RUSSIA: What Did Putin Tell the Pope About Banished Bishop?

Felix Corley, Keston News Service, 5 September 2002

More than a month after the Russian president Vladimir Putin wrote to Pope John Paul II to explain why one of Russia's four Catholic bishops is being denied entry to the country, the exact reasons he gave remain unclear. The pope had sought an explanation from Putin in the wake of the stripping of the visa from Bishop Jerzy Mazur of Irkutsk, a Polish citizen, at Moscow's Sheremyetevo airport in April and a similar move against the Italian Catholic priest Father Stefano Caprio (see KNS 24 April 2002). The pope had also asked for these moves to be revoked. Keston News Service has learnt from a Vatican official close to Russian affairs that Putin's letter has not led to any progress in resolving the visa denials.

The pope had sought a response from President Putin in a letter of 8 May. "Forbidding a bishop from staying with his flock has always been regarded throughout history as a very serious matter," the Vatican official told Keston from Rome on 5 September. "That's why the Holy Father wrote to President Putin."

Although the pope several weeks later received what the Vatican official says was a "first answer" orally from Russia's ambassador to the Holy See, Vitali Litvin, Catholic representatives several times complained that Putin had failed to respond to the letter, but he eventually did so in writing.

The Vatican official told Keston that he had not seen Putin's response and declined to discuss its contents. "The letter is in the hands of the Holy Father. Not many in the Vatican have seen it." He added that Catholic leaders had decided it would be better not to make Putin's letter public.

The Moscow-based Catholic leader Archbishop Tadeusz Kondrusiewicz has likewise declined to reveal what Putin had written. He told the Associated Press in Moscow on 28 August that in his response a month earlier, Putin had failed to explain the visa denials. "The answer did not satisfy us."

The Italian Catholic newspaper Avvenire, quoting "Russian diplomatic sources", declared that Putin had written that the removal of visas from Bishop Mazur and Father Caprio were not the "result of a campaign against the Catholic Church". It said that Putin had told the pope that the question was, rather, one of "normal measures" taken by a sovereign state against individual foreign citizens.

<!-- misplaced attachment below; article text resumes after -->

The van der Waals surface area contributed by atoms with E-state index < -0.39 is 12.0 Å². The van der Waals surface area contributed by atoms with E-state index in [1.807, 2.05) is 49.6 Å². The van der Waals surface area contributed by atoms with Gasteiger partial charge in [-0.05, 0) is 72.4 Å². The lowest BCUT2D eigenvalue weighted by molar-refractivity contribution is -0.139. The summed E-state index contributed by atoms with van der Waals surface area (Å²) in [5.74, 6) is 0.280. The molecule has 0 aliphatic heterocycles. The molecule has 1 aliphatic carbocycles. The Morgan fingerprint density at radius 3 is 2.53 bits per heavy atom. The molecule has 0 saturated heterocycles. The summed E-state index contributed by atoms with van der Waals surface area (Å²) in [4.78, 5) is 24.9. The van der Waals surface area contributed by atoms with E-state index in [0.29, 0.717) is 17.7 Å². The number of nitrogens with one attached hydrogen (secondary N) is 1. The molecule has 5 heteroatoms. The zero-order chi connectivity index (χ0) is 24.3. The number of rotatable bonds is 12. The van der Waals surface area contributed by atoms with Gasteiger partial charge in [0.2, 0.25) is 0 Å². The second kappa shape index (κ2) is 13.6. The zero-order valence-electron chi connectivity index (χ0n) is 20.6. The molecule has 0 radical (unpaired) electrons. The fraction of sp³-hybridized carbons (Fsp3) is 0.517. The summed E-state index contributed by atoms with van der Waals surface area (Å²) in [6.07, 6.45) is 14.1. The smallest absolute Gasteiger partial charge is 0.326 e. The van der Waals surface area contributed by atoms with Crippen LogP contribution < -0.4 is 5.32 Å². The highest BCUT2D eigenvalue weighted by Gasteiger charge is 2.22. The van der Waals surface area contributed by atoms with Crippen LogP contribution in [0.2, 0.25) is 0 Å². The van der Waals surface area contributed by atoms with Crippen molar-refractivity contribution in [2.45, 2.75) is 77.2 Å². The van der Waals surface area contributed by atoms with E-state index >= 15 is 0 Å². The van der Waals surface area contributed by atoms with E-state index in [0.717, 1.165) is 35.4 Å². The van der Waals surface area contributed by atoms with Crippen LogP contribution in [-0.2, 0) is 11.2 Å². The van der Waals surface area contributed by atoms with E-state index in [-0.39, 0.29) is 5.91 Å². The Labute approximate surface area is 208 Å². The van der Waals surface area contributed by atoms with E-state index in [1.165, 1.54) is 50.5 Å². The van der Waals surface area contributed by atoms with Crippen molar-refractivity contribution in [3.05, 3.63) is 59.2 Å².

The US-based Catholic World News has learnt from Vatican sources that Putin had declared in his letter that he personally did not have anything against the Catholic Church, but could not take any step towards Bishop Mazur as he was guilty of using the Japanese name for southern Sakhalin, which is part of his diocese. Putin's claim echoes a statement made by the Russian foreign ministry last February, when it complained that Bishop Mazur's title included the designation "Karafuto", the name it had between 1905 and 1945 when southern Sakhalin was Japanese territory. The Vatican insisted that the use of "Karafuto" had merely been a formality, but changed its designation for this part of the diocese to "South Sakhalin" in April of this year.

Speaking to Keston, the Vatican official lamented that Bishop Mazur's case has reached a stalemate. "I don't know of any moves forward. But our hope is great. Prayer is very important." He noted that Bishop Mazur communicates daily with his flock by telephone and e-mail.

Asked whether Pope John Paul had responded to Putin's letter, the official declared: "The letter was a response to the Holy Father's enquiry. It does not need a response." He said the pope had asked Putin in his May letter for Bishop Mazur to be allowed to return to his diocese "in accordance with the Russian constitution". "The Holy Father does not ask for any privileges for Catholics. He has been very moderate and very delicate, although he knows the rights of the people [Bishop Mazur's flock]. It is his intention to be conciliatory without neglecting the assistance to local Catholics."

The Vatican official contrasted the situation for the Catholic Church in Russia - where two of the four Catholic dioceses have been refused official registration - with that in neighbouring Ukraine and in other former Soviet republics. He pointed out that Bishop Mazur's request for Russian citizenship had also been denied. He described gaining local citizenship - if he did not already have it - as "the first duty" of a bishop. He said this was already proceeding in other former Soviet republics. He contrasted Bishop Mazur's difficulties with those of Russian Orthodox leader Patriarch Aleksy, who was born in Estonia, and other Orthodox bishops, many of whom were born outside the countries where they now serve.

In the wake of the stripping of valid visas from Bishop Mazur and Father Caprio, another Catholic cleric Stanislav Krajnak, a Slovak who had been working in Yaroslavl, was denied a new visa (see KNS 9 August 2002). He was forced to leave Russia at the end of August when his one-year visa expired. (END)